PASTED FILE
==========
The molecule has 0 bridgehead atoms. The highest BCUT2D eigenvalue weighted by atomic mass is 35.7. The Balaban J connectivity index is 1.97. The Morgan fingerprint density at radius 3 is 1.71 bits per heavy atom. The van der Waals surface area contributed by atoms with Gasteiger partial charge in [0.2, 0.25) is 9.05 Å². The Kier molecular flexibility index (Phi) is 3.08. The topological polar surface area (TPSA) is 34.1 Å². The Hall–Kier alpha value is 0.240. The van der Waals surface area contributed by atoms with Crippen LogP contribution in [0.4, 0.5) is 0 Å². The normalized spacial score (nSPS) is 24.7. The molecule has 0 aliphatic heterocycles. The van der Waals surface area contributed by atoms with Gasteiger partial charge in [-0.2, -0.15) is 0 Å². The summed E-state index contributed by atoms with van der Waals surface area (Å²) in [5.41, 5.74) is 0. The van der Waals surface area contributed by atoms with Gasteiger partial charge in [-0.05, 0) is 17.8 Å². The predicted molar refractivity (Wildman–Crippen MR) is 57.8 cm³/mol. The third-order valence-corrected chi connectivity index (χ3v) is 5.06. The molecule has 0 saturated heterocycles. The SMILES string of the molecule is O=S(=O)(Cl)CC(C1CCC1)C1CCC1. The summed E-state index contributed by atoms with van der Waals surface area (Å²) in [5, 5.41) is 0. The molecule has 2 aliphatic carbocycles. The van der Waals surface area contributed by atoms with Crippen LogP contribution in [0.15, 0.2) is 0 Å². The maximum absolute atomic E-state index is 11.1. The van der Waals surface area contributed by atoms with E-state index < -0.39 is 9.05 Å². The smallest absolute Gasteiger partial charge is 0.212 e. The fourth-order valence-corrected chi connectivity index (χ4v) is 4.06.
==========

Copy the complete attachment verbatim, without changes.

The molecule has 0 bridgehead atoms. The highest BCUT2D eigenvalue weighted by atomic mass is 35.7. The Balaban J connectivity index is 1.97. The Morgan fingerprint density at radius 3 is 1.71 bits per heavy atom. The van der Waals surface area contributed by atoms with Gasteiger partial charge in [0.2, 0.25) is 9.05 Å². The Kier molecular flexibility index (Phi) is 3.08. The topological polar surface area (TPSA) is 34.1 Å². The Hall–Kier alpha value is 0.240. The van der Waals surface area contributed by atoms with Crippen LogP contribution in [0.4, 0.5) is 0 Å². The normalized spacial score (nSPS) is 24.7. The molecule has 0 aliphatic heterocycles. The van der Waals surface area contributed by atoms with Gasteiger partial charge in [-0.2, -0.15) is 0 Å². The summed E-state index contributed by atoms with van der Waals surface area (Å²) in [5.41, 5.74) is 0. The van der Waals surface area contributed by atoms with Gasteiger partial charge in [-0.05, 0) is 17.8 Å². The predicted molar refractivity (Wildman–Crippen MR) is 57.8 cm³/mol. The third-order valence-corrected chi connectivity index (χ3v) is 5.06. The molecule has 0 saturated heterocycles. The SMILES string of the molecule is O=S(=O)(Cl)CC(C1CCC1)C1CCC1. The summed E-state index contributed by atoms with van der Waals surface area (Å²) in [5, 5.41) is 0. The molecule has 2 aliphatic carbocycles. The van der Waals surface area contributed by atoms with Crippen LogP contribution in [0.15, 0.2) is 0 Å². The maximum absolute atomic E-state index is 11.1. The van der Waals surface area contributed by atoms with E-state index < -0.39 is 9.05 Å². The smallest absolute Gasteiger partial charge is 0.212 e. The fourth-order valence-corrected chi connectivity index (χ4v) is 4.06.